Autumn/Winter 2017 Paris menswear fashion week reaches viral trending, partly due to the debut of Louis Vuitton‘s menswear debut for this season. Kim Jones, the Vuitton menswear designer, brought the latest collection out of his long-tracing-back admiration for cult street wear label, Supreme. Borrowing the daring and adventurous vibe from Supreme’s sharp color contrast accent red and white.
Toying with the Vuitton signature monogram, four-petal flowers and Supreme logo, the show on January 19th fascinated everyone. The classic one-handle trunk painted in Supreme’s signature red was baiting you, with its eye-catching ‘Supreme’ logo down the runway. Accessories attached to the bags or phones are sure to be the next cult items.
Not only the leather offerings, but also the full looks including shirts and skate deck were flawlessly catered to the appetites of mass fashion aficionados. The denim shirts patterned fully with Vuitton monogram and Supreme logo explain the spirit of this collaborative collection in the best way. Elements from Supreme are in every single look; the conversation between these 2 brands have explored deeply.
It surely makes merriness for both Supreme and Louis Vuitton customers. For the prestigious French house, its glamour and sophistication does not shrink one bit. Instead, the American, sporty spirit of this collaboration successfully adds to the brand. For Supreme, it isn’t its first step in high fashion but surely the most dramatic one concerning the lawsuit with Vuitton from a few years ago.
Embracing commercial elements is not a surprising move for such upper-echelon market players like Louis Vuitton, since recent years we have seen its continuous efforts to add more colors and youthful elements to refresh its image.
“Today, when you think of menswear in New York, you think of Supreme. It’s a global phenomenon. I think that the power of their prints combined with Louis Vuitton prints with a touch of pop art, could just be perfect”.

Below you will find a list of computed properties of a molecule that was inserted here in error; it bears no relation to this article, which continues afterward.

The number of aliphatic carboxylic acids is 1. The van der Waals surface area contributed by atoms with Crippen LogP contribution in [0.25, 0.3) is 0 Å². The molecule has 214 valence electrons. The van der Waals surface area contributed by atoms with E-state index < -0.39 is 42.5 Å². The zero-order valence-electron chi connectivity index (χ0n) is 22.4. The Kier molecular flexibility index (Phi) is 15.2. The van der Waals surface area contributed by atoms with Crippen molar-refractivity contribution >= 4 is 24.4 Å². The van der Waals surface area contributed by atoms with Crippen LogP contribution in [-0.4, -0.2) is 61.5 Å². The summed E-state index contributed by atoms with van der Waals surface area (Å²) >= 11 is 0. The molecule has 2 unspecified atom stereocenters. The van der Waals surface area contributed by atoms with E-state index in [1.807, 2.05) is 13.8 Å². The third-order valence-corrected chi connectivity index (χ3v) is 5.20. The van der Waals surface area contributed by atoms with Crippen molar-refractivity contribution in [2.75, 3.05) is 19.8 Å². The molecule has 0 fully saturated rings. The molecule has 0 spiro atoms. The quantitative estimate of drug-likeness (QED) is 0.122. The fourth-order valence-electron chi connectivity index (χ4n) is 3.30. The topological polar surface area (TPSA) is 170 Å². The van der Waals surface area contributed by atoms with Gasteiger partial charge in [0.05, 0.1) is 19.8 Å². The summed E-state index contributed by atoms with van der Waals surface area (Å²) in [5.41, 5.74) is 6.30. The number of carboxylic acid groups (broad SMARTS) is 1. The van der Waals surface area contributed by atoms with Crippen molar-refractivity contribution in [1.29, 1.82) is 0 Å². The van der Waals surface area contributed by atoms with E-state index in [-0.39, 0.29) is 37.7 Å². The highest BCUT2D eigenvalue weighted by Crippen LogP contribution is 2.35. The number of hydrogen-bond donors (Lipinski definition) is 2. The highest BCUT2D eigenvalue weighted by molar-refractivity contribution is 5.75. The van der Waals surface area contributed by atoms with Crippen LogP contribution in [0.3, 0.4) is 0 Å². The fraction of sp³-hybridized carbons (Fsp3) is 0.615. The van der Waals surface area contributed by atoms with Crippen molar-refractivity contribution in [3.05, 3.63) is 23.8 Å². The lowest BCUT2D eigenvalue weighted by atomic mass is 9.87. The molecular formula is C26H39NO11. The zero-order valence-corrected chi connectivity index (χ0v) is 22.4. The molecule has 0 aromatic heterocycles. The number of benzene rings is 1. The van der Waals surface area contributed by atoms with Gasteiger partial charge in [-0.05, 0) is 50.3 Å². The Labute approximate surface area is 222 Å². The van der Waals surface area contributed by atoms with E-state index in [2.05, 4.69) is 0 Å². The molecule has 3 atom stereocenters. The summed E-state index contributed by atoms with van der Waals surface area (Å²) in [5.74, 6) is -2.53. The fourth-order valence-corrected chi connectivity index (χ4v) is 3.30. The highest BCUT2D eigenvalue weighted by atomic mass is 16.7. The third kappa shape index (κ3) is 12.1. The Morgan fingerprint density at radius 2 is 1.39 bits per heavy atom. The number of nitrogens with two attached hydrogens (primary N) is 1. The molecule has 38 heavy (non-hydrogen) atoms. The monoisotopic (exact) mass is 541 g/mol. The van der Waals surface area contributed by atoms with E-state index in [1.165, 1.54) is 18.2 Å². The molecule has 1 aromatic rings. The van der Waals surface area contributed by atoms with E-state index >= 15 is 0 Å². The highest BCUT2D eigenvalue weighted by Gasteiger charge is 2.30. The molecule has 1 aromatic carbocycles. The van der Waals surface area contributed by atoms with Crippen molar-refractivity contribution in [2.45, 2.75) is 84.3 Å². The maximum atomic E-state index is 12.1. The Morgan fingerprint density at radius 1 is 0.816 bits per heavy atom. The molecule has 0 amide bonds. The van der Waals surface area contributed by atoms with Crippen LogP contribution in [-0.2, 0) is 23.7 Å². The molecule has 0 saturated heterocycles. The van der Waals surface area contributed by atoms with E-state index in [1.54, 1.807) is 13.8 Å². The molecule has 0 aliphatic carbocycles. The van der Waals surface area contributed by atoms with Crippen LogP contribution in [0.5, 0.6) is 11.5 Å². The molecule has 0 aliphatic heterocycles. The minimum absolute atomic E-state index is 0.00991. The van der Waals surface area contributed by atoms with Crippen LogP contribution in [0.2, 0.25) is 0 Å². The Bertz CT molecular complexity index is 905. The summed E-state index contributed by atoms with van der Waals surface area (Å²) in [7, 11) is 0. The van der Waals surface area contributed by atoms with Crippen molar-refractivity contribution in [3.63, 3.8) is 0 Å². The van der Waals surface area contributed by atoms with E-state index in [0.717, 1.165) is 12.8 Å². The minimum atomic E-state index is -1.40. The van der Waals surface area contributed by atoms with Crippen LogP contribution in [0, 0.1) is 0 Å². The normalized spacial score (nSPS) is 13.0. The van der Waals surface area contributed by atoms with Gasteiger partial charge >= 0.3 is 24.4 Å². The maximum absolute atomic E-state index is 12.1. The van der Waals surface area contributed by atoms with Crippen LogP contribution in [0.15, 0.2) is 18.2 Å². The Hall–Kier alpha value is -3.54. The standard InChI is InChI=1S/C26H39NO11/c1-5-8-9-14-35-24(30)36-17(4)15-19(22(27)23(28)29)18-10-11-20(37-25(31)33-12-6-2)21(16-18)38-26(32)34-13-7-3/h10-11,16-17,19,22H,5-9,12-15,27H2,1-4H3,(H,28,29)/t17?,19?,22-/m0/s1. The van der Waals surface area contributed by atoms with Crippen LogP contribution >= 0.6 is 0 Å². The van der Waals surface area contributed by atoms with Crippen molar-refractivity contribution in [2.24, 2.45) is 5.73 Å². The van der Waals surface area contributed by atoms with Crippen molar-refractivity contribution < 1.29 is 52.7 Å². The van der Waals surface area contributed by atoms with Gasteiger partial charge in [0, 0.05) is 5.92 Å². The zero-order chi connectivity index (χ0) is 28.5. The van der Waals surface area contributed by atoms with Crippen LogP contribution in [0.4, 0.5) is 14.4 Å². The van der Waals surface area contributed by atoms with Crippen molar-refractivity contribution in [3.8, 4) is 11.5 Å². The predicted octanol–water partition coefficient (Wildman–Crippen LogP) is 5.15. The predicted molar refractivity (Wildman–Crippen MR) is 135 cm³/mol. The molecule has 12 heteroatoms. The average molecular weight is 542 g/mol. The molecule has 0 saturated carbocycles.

–Kim Jones, Louis Vuitton menswear designer
Under the general unoptimistic environment in the luxury fashion industry, brands have been reaching out to celebrities or brands with different culture to come up with more favorable design. Street arts have become increasingly chic. The combination between haute and commercial fashion is not a new story.
Last year, Gucci launched Guccighost bags with graffiti elements from street art in close collaboration with Trouble Andrew. In addition, the Italian brand, in its rebirth, experimented with the exterior image of its flagship store on the Fifth Avenue, with graffiti and pop art like elements.
Collaboration such as Louis Vuitton with Supreme nowadays creates new panorama in the fashion landscape. One-off collections may produce a water-cooler topic or a short-term excitement for market. Nevertheless, “more is more’. More chemistry between brands can win the struggling market with more stakes.
Jake Woolf (2017) About [Online] Available at http://www.gq.com/story/sup